Russians living abroad rebuild ties with homeland
Germany has never seen such a movement from Russians leaving abroad despite being home to one of the largest expat Russian communities. The official goal of the conference is to create a centre for all their compatriots living in Germany. But other projects include, helping them take part in social life and politics and supporting the Russian language – to name just a few.
“We live in a time when we can't let our compatriots down, whoever they are and whatever they do here,” says Aleksandr Karachevtsev, Russian Consul General.
The organisers say with Russian-speaking compatriots already having created a political and economic elite in Europe it's even more important to make their ties to Russia as close as possible.
“Everyone of us, no matter how long he or she has been living here, or which part of Russia we come from, carries with them Russian culture, Russian traditions and Russian spirit – in that sense we are definitely allies of our homeland,” believes Tatyana Forner, organizing committee member.
Germans say Russians living in their country should keep in touch with their homeland, as it helps the two nations build stronger ties.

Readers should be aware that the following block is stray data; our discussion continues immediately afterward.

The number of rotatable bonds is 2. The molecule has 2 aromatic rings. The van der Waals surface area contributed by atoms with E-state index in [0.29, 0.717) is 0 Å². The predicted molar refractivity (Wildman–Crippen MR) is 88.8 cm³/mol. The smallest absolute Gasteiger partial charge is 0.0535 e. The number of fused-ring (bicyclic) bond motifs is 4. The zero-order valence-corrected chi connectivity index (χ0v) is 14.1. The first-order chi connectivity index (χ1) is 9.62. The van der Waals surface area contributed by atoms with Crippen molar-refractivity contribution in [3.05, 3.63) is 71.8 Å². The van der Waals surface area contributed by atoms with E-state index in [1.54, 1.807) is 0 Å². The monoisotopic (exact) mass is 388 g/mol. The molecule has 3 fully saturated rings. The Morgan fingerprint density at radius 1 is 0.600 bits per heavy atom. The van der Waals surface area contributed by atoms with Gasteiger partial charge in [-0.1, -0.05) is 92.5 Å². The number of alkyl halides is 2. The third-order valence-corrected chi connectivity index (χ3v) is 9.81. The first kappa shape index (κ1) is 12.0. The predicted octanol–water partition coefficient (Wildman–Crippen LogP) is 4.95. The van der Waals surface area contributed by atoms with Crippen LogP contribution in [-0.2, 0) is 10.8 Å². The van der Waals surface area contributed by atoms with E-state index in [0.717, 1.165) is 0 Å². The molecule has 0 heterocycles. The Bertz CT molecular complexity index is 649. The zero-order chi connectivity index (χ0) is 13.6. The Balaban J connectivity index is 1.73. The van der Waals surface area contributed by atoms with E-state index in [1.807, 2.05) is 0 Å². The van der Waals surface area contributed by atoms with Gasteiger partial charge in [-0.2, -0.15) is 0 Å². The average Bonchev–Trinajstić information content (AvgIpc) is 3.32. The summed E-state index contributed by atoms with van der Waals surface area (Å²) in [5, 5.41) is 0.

“Germany and Russia understand each other very well, and the fact we have here Germans of Russian origin and Russians who came from Russia and now live in Germany creates an important bridge and a symbol of our common historic and cultural development,” suggests Markus Zeder, Christian Social Union General Secretary.
The Diaspora – or compatriots living abroad – are a natural ally for any nation because they are people who seek to maintain their ties with homeland always thinking of its interests. Times, when Russians abroad felt isolated and avoided walking past Soviet embassies are in the past. Closer ties with compatriots can be a pillar of a nation's foreign policy. And the fact that Russia's developing ties with Russians living abroad can only be regarded as a good sign.